So what about the cost of all this? I’m no engineer, but I understand, from those that are, that incorporating the two criteria above would not be expensive in relation to the cost of the typical offshore boat, probably less than 1%–surely it’s worth it. And if every builder is pressured to improve keels, there are no competitive pressures to prevent any builder from doing so.

I also think that regulatory bodies should add the above requirements the offshore classification.

Survey

But what about the existing fleet? Well that’s a hard one, probably harder than solving the problem in new boats. But if we do indeed, as I believe, have a ticking time bomb in the form of thousands of boats with keels that, while probably adequate when new, are not adequate after a couple of groundings and a few million load cycles, we must grasp the nettle.

We must demand that those we hire to survey second hand boats being sold and boats that have suffered a grounding, carefully look for evidence of grounding in the former case and render an opinion in writing on the damage in both cases.

No, they won’t get it right every time, and nor should we expect them to, but they must be duly diligent in searching. Yes, this is not easy, but it’s not impossible either. There are tell-tale signs of keel problems to come–dings on the keel filled with putty and carefully painted over, evidence of patching around the hull to deck joint, furnishing and fittings that no longer fit properly–and surveyors should be looking for them, particularly on deep keel boats with small keel attachment areas.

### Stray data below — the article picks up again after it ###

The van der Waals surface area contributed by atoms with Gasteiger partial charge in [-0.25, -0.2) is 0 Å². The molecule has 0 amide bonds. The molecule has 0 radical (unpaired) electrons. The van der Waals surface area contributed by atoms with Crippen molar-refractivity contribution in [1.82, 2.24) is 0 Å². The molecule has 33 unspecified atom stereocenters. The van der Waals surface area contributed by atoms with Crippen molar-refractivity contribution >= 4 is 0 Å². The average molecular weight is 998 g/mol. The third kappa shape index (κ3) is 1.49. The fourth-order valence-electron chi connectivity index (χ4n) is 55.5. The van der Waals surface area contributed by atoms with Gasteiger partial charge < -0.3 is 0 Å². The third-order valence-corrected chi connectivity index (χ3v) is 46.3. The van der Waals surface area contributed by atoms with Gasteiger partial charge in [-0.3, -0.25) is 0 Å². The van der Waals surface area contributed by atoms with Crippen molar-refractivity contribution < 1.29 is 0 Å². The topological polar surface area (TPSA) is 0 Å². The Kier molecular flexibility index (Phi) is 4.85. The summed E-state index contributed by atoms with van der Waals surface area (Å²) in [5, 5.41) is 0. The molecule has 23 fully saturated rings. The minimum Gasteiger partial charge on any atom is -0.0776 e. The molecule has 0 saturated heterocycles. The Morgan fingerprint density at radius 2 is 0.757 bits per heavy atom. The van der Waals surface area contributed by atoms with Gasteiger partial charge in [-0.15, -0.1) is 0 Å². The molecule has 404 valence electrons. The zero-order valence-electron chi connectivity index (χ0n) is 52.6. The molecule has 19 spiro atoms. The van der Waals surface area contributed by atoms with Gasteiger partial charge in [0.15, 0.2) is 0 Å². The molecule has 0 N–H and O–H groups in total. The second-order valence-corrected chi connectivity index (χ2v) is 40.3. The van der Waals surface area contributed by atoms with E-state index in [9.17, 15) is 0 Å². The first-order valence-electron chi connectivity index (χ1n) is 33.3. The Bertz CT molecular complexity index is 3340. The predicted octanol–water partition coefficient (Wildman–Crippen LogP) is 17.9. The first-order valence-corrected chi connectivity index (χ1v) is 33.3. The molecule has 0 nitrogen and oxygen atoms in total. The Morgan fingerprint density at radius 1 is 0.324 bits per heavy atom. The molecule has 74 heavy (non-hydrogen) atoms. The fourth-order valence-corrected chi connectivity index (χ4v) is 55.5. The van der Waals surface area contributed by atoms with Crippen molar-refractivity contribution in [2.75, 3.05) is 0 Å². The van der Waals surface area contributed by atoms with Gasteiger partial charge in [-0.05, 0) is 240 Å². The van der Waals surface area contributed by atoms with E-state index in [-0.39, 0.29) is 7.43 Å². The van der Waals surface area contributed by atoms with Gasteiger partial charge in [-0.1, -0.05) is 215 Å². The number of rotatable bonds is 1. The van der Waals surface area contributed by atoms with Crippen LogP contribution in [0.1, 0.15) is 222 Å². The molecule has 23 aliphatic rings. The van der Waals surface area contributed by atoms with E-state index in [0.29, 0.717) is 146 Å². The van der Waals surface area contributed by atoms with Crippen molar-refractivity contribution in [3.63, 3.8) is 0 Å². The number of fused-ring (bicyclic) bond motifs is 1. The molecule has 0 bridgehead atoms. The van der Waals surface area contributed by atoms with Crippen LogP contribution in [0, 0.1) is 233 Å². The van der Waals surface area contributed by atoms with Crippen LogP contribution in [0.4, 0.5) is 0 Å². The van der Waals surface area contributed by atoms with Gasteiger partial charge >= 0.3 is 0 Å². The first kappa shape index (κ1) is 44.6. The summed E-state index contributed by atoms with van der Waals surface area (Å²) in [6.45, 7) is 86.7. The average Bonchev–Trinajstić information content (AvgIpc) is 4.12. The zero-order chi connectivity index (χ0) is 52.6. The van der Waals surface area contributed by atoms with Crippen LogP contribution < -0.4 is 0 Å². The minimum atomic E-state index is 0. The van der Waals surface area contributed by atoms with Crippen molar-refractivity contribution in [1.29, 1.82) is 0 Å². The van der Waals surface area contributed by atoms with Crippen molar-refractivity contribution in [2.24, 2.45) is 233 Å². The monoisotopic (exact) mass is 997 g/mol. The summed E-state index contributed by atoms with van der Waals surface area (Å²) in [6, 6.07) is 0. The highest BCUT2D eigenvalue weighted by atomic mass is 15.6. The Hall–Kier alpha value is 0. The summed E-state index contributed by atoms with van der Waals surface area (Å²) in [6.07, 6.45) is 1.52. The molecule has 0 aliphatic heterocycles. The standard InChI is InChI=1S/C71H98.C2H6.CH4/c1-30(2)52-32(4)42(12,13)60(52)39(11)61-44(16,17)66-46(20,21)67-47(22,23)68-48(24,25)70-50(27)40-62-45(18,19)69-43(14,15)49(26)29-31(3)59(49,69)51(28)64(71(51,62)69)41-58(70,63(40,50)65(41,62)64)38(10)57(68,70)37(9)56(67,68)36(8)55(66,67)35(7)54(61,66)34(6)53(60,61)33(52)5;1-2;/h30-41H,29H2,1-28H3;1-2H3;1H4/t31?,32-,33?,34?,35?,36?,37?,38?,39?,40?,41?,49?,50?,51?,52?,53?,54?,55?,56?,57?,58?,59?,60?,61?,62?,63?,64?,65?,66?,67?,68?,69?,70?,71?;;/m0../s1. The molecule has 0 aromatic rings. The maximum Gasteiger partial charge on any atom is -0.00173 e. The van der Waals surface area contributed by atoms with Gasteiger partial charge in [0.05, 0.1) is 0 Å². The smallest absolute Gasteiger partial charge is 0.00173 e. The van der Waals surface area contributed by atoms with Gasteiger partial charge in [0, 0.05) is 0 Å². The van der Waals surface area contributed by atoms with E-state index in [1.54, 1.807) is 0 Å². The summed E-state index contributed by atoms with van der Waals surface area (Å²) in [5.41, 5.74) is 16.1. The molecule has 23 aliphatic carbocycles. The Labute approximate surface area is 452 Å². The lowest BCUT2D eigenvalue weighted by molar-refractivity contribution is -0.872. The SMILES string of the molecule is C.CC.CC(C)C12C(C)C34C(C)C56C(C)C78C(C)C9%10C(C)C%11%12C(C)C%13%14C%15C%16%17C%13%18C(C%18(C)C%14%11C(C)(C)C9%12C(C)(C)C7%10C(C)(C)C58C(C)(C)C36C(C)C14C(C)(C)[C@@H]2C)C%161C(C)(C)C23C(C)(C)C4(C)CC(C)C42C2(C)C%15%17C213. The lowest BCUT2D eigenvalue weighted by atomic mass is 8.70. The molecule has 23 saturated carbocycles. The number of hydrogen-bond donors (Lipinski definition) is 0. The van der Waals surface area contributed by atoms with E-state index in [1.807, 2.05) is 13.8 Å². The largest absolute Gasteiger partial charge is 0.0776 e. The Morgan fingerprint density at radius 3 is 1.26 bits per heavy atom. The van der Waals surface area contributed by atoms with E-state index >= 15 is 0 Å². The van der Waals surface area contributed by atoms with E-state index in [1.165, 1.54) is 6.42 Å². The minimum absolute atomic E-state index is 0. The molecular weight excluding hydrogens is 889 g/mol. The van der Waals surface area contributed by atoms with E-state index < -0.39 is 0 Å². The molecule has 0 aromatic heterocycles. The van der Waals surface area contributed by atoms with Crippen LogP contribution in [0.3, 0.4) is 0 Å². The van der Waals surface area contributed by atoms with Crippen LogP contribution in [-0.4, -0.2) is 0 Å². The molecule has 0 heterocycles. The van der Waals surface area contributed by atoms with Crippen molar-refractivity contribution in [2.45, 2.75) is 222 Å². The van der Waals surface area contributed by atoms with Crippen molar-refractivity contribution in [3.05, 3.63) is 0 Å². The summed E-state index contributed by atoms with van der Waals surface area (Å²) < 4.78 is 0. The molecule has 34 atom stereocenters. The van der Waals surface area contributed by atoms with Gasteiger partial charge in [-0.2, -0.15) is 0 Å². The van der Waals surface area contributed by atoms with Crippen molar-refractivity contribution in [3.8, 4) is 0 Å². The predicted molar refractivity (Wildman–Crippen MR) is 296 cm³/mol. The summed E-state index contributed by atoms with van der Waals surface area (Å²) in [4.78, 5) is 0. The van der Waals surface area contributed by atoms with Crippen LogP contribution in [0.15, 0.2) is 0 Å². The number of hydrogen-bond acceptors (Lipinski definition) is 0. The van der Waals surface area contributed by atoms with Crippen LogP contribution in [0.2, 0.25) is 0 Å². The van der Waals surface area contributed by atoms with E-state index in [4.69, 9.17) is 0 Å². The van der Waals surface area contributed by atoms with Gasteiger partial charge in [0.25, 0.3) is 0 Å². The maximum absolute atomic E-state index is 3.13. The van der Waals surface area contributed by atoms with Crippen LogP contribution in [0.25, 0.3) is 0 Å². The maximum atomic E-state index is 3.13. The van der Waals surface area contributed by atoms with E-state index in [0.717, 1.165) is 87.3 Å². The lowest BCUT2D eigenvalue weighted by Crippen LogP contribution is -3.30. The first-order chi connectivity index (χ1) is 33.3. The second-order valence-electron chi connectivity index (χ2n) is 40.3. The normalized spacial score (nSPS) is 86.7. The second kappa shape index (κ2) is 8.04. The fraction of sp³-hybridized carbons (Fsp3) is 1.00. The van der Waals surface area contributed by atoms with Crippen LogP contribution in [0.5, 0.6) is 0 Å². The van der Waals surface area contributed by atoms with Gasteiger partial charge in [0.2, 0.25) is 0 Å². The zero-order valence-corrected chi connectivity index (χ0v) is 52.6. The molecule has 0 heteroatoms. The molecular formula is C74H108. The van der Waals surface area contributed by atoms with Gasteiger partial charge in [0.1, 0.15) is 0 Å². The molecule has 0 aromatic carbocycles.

My thinking is that every survey should include a section on examination of keel attachment with special attention to possible grounding damage and any evidence of flexing. In cases where there is any doubt, I would suggest this process should include suspending the boat off the ground and subjecting the keel to a known sideways force and then measuring deflection. And if there is still doubt the surveyor should withhold his or her report until the keel has been removed for full inspection.

Yes, these are big and expensive changes, but no more than the introduction and use of moisture meters and insistence that hulls be peeled and recoated was when customers realized that there was a major problem with water invading fibreglass laminates.

An Halls Spars engineer inspects a carbon fibre mast using an ultrasound machine.Further, just as most of us started to insist that we would only patronize surveyors with moisture meters, we should be rewarding surveyors with more business who look for and adopt new and innovative ways to detect keel to hull joint problems.